Holmes as the movie opens has just gotten back from Japan, where he was seeking out a substance—prickly ash—that may improve his memory. It grows most plentifully, weirdly enough, in the ruins of Hiroshima, which Holmes visits with his Japanese host, Tamaki Umezaki (Hiroyoki Samada). We learn later that Umezaki believe he has some past with Holmes as well; his father traveled to Great Britain some years before, and the younger man believes that Holmes encouraged his father to stay in that country and make a career there, thereby abandoning his family. Holmes doesn’t remember such a man or such an incident, but that doesn’t mean it didn’t happen. The story he’s wracking his brains about happened 30 years before, and concerned a woman who was behaving oddly, perhaps because of the deaths of her two children. Her husband sought Holmes out because he didn’t know who else to talk to.
Holmes was presented to the world as a man with almost supernatural powers of observation and ratiocination; he could look at a set of minor details and put together a logical explanation that solved the whole case. How does he do that? we all wondered when we were kids, as if he were a magician performing some supernatural feat. But of course it’s easy if you’re the author and you know the result, as Edgar Allen Poe had noted some years before. He was the man who created the prototype of Holmes, and a whole theory of how to write such a story, beginning at the end. Many a writer has made a handsome living doing just that (Agatha Christie, to name one who made a hell of a handsome living) because human beings love a puzzle that has a solution. They love to finally find out the answer. They can’t do it in life, but have an endless desire to do it in fiction.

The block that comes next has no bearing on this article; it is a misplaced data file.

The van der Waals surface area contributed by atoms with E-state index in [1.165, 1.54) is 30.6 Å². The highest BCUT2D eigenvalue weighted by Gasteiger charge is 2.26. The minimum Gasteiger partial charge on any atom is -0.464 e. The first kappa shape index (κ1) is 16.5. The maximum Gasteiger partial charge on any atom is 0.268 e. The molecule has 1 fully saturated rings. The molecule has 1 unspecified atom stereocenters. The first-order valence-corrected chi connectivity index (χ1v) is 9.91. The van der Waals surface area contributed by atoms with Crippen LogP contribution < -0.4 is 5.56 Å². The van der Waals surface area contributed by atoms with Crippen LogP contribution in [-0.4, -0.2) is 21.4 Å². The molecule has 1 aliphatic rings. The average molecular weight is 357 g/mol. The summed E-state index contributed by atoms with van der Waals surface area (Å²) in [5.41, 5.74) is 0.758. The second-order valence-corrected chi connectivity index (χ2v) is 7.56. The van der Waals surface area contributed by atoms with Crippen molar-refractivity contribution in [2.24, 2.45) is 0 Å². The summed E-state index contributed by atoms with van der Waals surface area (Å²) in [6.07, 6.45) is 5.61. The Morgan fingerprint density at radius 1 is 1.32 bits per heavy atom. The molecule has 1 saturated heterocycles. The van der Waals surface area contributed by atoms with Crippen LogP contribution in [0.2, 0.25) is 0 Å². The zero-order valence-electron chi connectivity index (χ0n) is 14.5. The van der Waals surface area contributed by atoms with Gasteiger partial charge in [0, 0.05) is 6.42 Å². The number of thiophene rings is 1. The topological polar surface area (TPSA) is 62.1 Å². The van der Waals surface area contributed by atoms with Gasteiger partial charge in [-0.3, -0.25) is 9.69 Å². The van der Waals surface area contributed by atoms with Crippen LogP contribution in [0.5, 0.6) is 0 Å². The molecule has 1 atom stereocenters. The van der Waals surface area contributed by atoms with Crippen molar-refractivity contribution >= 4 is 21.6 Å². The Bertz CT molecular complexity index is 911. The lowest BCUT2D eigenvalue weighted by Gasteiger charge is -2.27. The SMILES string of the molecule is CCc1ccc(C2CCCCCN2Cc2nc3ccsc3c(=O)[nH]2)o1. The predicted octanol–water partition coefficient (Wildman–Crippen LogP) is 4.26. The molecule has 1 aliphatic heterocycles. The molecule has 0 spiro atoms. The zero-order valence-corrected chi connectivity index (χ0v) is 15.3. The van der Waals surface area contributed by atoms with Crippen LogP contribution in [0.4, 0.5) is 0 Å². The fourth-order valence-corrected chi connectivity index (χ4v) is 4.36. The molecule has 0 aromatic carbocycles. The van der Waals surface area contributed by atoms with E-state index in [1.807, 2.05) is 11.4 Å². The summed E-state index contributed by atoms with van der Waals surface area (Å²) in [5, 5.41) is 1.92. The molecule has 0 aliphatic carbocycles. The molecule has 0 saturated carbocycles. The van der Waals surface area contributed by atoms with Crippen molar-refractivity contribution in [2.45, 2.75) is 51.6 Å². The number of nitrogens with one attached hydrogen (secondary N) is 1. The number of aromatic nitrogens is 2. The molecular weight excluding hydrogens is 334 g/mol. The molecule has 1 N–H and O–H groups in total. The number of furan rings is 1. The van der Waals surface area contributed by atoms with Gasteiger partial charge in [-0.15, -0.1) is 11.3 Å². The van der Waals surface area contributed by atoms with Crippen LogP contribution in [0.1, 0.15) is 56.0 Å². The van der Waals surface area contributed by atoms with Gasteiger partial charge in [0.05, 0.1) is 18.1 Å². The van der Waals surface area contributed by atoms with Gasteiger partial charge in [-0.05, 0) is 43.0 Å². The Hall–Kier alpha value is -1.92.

Mr. Holmes moves beyond that. Sherlock Holmes in fiction is a monster of logic, a prototype for Mr. Spock, another character that all the geeks want to be like. Everyone wants to have the mind that can conquer every obstacle. But what this real Holmes sees as he pieces together the details of that earlier case, also as he thinks over his encounter with Tamaki Umezaki, is that logic doesn’t solve every human problem; there are some instances where thinking says to do one thing, but human feeling, fellow feeling, would have us do another. Holmes actually learns that from the people he’s dealing with on a day by day basis, Mrs. Munro and Roger, particularly one highly-charged occasion when she screams at him, “He’s my son!” Logic told him to do one thing in that moment, but human feeling dictated quite another. It’s weird to think that a man would have to live to be 93 to learn such a thing.
We never hear exactly why Holmes has waited until such an advanced age to ponder these matters; that seems a flaw in the work, though I didn’t notice as I was watching. Everything about the movie is beautifully done, and Ian McKellen is his usual marvelous self, but I would have to say that Milo Parker as Roger steals the show. This isn’t just one more movie about an old man’s friendship with a young boy, though that is certainly part of the story. But it’s through his relationship with the boy that Sherlock Holmes finally, at the age of 93, realizes what love is.
Extraordinary, he might have said, to finally come upon such a thing. And we would have replied, Elementary.